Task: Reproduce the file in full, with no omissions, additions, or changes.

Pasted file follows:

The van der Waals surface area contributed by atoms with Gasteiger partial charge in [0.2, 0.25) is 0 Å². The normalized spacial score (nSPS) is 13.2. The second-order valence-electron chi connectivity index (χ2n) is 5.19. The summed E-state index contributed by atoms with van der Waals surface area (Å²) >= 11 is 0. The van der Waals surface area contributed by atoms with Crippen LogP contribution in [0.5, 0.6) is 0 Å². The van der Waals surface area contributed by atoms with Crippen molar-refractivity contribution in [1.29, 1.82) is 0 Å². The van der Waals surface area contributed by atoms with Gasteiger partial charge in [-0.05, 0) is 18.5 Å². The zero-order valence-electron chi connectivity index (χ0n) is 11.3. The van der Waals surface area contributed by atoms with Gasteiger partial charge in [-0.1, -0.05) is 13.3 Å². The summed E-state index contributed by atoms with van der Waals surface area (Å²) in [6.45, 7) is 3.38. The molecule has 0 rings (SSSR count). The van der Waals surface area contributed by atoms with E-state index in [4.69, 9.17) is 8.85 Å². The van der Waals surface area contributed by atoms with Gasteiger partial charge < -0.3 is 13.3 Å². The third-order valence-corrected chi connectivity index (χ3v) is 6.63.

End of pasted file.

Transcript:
The van der Waals surface area contributed by atoms with Gasteiger partial charge in [0.2, 0.25) is 0 Å². The normalized spacial score (nSPS) is 13.2. The second-order valence-electron chi connectivity index (χ2n) is 5.19. The summed E-state index contributed by atoms with van der Waals surface area (Å²) >= 11 is 0. The van der Waals surface area contributed by atoms with Crippen LogP contribution in [0.5, 0.6) is 0 Å². The van der Waals surface area contributed by atoms with Crippen molar-refractivity contribution in [1.29, 1.82) is 0 Å². The van der Waals surface area contributed by atoms with Gasteiger partial charge in [-0.05, 0) is 18.5 Å². The zero-order valence-electron chi connectivity index (χ0n) is 11.3. The van der Waals surface area contributed by atoms with Gasteiger partial charge in [-0.1, -0.05) is 13.3 Å². The summed E-state index contributed by atoms with van der Waals surface area (Å²) in [6.45, 7) is 3.38. The molecule has 0 rings (SSSR count). The van der Waals surface area contributed by atoms with E-state index in [4.69, 9.17) is 8.85 Å². The van der Waals surface area contributed by atoms with Gasteiger partial charge < -0.3 is 13.3 Å². The third-order valence-corrected chi connectivity index (χ3v) is 6.63.